From the ashes of his life, Joe Rubinstein would find a way rise above the atrocities that occurred to him. Barefooted when he was taken by the Nazis, he would become one of New York’s’ leading shoe designers. While the Nazis took everything else, they were unable to take Joe’s love of life, his affection for others, and his unassailable joy. His is a story of unconquerable courage and discovering light in the darkest of places.


General Iron Works, Englewood, CO

–Doug Cohn, Member of Englewood Historic Preservation Society & Rocky Mountain Railroad Heritage Society

Five engineering companies decided to create a foundry that could make things for all five companies. The first decision was to have the employees own the company. Every time they got a pay check, they got shares of stock. The had more than 300 patents during their lifetime and created many amazing things we still use today. Stearns Roger was the main engineering company. They did fresh water drilling, oil and gas, metal and coal mining, agriculture, fresh and waste water treatment, and electric plant construction. One tease: In 1928 a Middle Eastern country needed more fresh water. They had lots of ocean, not enough fresh water. Could fresh water be extracted from the ocean? General Iron invented the large scale desalination technology and built plants in several places.


Why Here? History and Archaeology at Fort Massachusetts, New Mexico Territory

–Macy Franken, Expedition Historian for Fort Massachusetts Archaeological Field School

Fort Massachusetts was the first US military post in what would become the state of Colorado, established in 1852 following the end of the Mexican-American War. Military officials who inspected the post in 1853 announced that the post was in entirely the wrong place, and the location has made even less sense to modern archaeologists. The fact is, Fort Massachusetts is in the middle of nowhere by almost anyone’s standards. So why put a fort here in the first place?


Clear Creek County Adventure Trails

–Ron Runoff, Charter member of Ghost Town Club of Colorado, Docent at Limon Heritage Museum

Clear Creek County, Colorado, where the first major gold discovery was made, is filled with history and some of Colorado’s grandest scenery. This PhotoMusical Adventure will cover what the county offers today, ride the Georgetown Loop Railroad, visit ghost towns and back-pack to alpine wilderness and explore the history behind each place.


Selling the City of Sunshine: Colorado Springs as America’s “Greatest Sanitarium”

–Leah Davis Witherow, Curator of History & Archivist for the Colorado Springs Pioneers Museum

From its founding in 1871, local boosters advertised Colorado Springs as a premier health destination for the treatment of consumption and “lung troubles,” among other maladies. Through photographs, pamphlets and a plethora of publications, they boasted of over 300 days of sunshine per year and “100% aseptic air.” The region’s greatest asset-turned-industry was its stunning scenery, abundant sunshine and mild climate. Come to this illustrated talk to learn more about how Colorado Springs marketed its scenery and climate so successfully.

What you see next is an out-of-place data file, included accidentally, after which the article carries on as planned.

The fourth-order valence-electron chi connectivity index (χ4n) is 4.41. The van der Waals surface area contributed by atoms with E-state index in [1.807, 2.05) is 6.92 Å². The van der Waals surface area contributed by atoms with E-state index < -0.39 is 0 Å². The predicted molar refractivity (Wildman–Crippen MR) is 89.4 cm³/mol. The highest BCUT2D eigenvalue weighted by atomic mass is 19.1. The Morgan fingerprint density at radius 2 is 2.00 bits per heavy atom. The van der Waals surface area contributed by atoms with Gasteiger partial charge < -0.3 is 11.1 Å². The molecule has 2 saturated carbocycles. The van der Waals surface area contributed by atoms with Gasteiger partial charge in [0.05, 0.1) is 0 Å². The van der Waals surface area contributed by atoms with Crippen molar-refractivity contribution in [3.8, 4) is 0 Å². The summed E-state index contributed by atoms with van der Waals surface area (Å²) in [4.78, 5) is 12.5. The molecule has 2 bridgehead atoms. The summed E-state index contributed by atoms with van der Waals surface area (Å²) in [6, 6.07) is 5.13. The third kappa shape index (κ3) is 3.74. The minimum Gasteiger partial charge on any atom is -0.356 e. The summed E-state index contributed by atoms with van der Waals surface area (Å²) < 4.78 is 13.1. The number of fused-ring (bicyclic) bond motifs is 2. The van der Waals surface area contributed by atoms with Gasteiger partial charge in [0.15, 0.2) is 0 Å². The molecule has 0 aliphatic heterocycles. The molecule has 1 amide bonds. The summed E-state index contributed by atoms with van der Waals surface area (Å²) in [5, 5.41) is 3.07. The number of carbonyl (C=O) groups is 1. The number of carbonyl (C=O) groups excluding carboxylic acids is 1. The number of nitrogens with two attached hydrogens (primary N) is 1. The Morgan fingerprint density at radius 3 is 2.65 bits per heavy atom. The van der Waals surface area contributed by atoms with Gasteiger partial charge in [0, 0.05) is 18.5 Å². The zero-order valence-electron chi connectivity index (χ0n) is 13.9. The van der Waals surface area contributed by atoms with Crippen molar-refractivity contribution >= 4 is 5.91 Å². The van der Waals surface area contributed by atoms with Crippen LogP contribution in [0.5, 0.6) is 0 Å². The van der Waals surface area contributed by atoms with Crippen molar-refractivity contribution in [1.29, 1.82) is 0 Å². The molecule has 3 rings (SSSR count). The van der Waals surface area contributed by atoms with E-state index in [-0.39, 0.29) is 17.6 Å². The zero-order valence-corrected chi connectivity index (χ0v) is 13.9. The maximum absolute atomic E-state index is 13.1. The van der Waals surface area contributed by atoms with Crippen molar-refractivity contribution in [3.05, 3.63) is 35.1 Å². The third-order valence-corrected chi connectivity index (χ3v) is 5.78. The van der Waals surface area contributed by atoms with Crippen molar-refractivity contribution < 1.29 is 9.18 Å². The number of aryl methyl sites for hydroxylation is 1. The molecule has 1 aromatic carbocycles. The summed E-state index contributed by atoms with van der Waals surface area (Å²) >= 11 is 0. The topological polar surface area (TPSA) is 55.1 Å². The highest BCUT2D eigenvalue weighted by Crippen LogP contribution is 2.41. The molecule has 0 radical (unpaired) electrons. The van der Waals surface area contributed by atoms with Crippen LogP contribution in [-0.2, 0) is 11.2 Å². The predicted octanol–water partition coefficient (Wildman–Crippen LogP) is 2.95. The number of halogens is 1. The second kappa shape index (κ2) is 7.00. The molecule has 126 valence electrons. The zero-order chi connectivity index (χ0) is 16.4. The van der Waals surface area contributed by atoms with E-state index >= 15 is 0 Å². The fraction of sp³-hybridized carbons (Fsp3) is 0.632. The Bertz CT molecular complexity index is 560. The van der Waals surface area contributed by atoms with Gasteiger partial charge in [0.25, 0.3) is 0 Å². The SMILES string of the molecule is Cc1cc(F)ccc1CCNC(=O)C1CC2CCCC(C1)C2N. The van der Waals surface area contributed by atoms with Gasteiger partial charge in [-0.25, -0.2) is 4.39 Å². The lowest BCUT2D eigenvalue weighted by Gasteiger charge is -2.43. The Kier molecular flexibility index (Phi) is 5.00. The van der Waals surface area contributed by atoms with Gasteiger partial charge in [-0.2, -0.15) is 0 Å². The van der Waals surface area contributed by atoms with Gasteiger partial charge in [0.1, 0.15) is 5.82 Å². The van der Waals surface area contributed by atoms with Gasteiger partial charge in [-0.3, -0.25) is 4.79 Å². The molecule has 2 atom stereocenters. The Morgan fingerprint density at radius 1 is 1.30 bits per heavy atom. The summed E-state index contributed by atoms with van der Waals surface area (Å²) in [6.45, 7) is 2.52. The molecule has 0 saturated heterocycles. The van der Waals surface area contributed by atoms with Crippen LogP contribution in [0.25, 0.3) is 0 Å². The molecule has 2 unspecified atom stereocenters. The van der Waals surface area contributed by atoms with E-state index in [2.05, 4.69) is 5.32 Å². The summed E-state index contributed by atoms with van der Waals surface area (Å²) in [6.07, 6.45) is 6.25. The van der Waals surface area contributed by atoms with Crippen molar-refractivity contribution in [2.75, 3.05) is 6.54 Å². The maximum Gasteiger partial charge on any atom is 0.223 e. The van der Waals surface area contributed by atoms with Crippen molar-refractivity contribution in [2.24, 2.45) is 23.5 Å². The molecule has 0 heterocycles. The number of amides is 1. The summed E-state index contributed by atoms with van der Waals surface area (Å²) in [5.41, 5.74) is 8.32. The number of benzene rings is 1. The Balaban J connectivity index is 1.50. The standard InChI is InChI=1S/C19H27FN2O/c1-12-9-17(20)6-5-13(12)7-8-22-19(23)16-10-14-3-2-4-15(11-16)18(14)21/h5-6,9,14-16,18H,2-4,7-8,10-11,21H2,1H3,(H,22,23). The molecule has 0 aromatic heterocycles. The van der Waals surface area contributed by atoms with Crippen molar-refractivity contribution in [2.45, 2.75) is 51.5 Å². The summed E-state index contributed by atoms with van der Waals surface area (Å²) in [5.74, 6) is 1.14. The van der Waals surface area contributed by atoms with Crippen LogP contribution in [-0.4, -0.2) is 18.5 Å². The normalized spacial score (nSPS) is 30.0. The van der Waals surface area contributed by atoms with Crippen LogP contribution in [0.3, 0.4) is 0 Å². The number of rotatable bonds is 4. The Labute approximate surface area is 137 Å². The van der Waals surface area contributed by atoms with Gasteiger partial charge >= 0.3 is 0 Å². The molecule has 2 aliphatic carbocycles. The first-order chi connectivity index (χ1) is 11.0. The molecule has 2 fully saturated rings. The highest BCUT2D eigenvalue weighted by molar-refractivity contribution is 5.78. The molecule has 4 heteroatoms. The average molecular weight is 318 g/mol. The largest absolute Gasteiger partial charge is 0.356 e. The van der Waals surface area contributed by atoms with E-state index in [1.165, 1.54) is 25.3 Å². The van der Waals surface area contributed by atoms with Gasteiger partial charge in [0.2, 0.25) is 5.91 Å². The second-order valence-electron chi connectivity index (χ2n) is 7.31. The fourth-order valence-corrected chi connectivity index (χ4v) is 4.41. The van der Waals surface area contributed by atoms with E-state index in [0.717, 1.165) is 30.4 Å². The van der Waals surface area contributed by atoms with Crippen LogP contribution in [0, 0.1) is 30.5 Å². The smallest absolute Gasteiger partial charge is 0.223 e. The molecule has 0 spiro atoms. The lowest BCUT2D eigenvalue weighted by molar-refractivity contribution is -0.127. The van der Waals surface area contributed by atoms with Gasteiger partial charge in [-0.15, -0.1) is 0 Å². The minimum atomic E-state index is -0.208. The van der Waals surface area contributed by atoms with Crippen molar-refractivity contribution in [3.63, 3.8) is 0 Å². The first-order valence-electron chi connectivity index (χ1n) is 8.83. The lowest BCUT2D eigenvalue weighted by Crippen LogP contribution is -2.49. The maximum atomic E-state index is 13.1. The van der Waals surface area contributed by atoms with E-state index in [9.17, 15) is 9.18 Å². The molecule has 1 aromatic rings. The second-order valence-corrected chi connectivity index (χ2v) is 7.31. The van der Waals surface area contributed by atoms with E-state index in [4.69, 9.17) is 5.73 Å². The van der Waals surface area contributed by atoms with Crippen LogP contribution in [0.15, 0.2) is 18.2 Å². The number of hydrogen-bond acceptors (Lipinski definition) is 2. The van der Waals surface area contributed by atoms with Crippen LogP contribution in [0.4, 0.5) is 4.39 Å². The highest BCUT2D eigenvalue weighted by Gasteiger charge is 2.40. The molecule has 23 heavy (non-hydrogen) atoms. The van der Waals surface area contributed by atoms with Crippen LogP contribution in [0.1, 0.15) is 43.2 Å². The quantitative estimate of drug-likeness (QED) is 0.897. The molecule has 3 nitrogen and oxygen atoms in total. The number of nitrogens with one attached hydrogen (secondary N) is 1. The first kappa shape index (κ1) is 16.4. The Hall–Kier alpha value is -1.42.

Base Ball in the 18th and 19th Centuries: History of the Game and Challenges of Re-enacting for a Modern Audience

–Roger P Hadix, Author of Baseball in Colorado Springs; Player with Colorado Vintage Base Ball Association

Base ball, the Great American Pastime, dates back to at least the 1700s. It has had many names and versions but the game we associate with today was created by Abner Doubleday in 1839 from Rounders and Cricket. This session will explore the roots of the game into the Gilded Age.

We’ll also discuss the challenges that today’s re-creators face in presenting an historically accurate game that is engaging and entertaining for the fans.


Molly Brown – Myth Verses Reality

–Janet Kalstrom; Volunteer at Molly Brown House Museum

Who was the real Molly Brown?  Did she really float down the Colorado River and end up in Leadville?  Did she work in a saloon in Leadville as a piano playing girl?  Did she march for women’s and miners rights?  Did she really run for congress in Colorado three times?  Why was she considered a heroine of Titanic?  To find out – come listen to Margaret “Molly” Brown tell you herself.

Janet has been telling Margaret “Molly” Brown’s story locally and internationally over the last seven years.  She is passionate about the legend of Margaret “Molly” Brown and loves to tell her story from all aspects of her life.


A Stranger To It’s Laws: LGBT People and Laws of Colorado

–David Duffield; Coordinator and Co-founder of the Colorado LGBT History Project

This presentation will look at the history of sodomy, anti-cross dressing, anti-discrimination, and finally transgender laws in Colorado from 1860 to roughly 1980. We will overview the history of struggles for LGBT people in Colorado including statutes from Denver Municipal Code from 1886 to 1974, anti-sodomy laws and trials from 1924 – 1974, and finally anti-discrimination laws from 1980.


Live and Let Live: A Chicago Alderman comes West

–Stephanie Prochaska; Assistant Archivist at the Colorado Springs Pioneers Museum

Chicago Alderman “Bathhouse” John Coughlin was not only a notorious politician, but also a poet, rancher, minor league baseball team and race horse owner, and a proprietor of a zoo. For over a decade, Bathhouse John called the Pikes Peak Region his summer home and playground. He built a zoological and amusement park on his property which entertained thousands. His time in Colorado was filled with ambition, involved a little gambling, and a drunken elephant.